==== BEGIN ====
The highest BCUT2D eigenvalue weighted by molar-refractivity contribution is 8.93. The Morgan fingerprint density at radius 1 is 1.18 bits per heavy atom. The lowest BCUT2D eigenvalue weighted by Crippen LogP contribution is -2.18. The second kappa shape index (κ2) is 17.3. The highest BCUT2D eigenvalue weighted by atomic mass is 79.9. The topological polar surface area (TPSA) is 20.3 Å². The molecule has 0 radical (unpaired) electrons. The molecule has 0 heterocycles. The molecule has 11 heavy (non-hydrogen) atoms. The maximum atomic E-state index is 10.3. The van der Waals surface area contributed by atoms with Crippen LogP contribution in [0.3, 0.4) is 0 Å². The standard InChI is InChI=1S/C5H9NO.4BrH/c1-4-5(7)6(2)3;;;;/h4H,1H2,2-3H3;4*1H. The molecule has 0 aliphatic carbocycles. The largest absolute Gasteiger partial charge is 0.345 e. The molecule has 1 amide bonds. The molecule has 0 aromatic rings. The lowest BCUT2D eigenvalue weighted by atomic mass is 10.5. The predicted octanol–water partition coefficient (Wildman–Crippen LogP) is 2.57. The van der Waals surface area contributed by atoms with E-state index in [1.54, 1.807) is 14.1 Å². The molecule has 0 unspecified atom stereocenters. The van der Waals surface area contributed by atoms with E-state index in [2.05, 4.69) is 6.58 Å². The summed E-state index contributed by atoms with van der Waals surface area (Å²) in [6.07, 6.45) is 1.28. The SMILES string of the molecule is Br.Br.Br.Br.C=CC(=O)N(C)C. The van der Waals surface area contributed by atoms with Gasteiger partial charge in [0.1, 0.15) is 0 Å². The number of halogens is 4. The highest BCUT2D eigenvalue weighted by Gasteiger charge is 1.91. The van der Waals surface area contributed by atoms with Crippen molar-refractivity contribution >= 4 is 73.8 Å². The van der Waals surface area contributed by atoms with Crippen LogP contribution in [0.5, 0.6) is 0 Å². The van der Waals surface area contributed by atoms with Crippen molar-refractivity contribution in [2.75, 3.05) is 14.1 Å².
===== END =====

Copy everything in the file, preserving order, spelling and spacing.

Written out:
The highest BCUT2D eigenvalue weighted by molar-refractivity contribution is 8.93. The Morgan fingerprint density at radius 1 is 1.18 bits per heavy atom. The lowest BCUT2D eigenvalue weighted by Crippen LogP contribution is -2.18. The second kappa shape index (κ2) is 17.3. The highest BCUT2D eigenvalue weighted by atomic mass is 79.9. The topological polar surface area (TPSA) is 20.3 Å². The molecule has 0 radical (unpaired) electrons. The molecule has 0 heterocycles. The molecule has 11 heavy (non-hydrogen) atoms. The maximum atomic E-state index is 10.3. The van der Waals surface area contributed by atoms with Crippen LogP contribution in [0.3, 0.4) is 0 Å². The standard InChI is InChI=1S/C5H9NO.4BrH/c1-4-5(7)6(2)3;;;;/h4H,1H2,2-3H3;4*1H. The molecule has 0 aliphatic carbocycles. The largest absolute Gasteiger partial charge is 0.345 e. The molecule has 1 amide bonds. The molecule has 0 aromatic rings. The lowest BCUT2D eigenvalue weighted by atomic mass is 10.5. The predicted octanol–water partition coefficient (Wildman–Crippen LogP) is 2.57. The van der Waals surface area contributed by atoms with E-state index in [1.54, 1.807) is 14.1 Å². The molecule has 0 unspecified atom stereocenters. The van der Waals surface area contributed by atoms with E-state index in [2.05, 4.69) is 6.58 Å². The summed E-state index contributed by atoms with van der Waals surface area (Å²) in [6.07, 6.45) is 1.28. The SMILES string of the molecule is Br.Br.Br.Br.C=CC(=O)N(C)C. The van der Waals surface area contributed by atoms with Gasteiger partial charge in [0.1, 0.15) is 0 Å². The number of halogens is 4. The highest BCUT2D eigenvalue weighted by Gasteiger charge is 1.91. The van der Waals surface area contributed by atoms with Crippen molar-refractivity contribution >= 4 is 73.8 Å². The van der Waals surface area contributed by atoms with Crippen LogP contribution in [0.5, 0.6) is 0 Å². The van der Waals surface area contributed by atoms with Crippen molar-refractivity contribution in [2.75, 3.05) is 14.1 Å².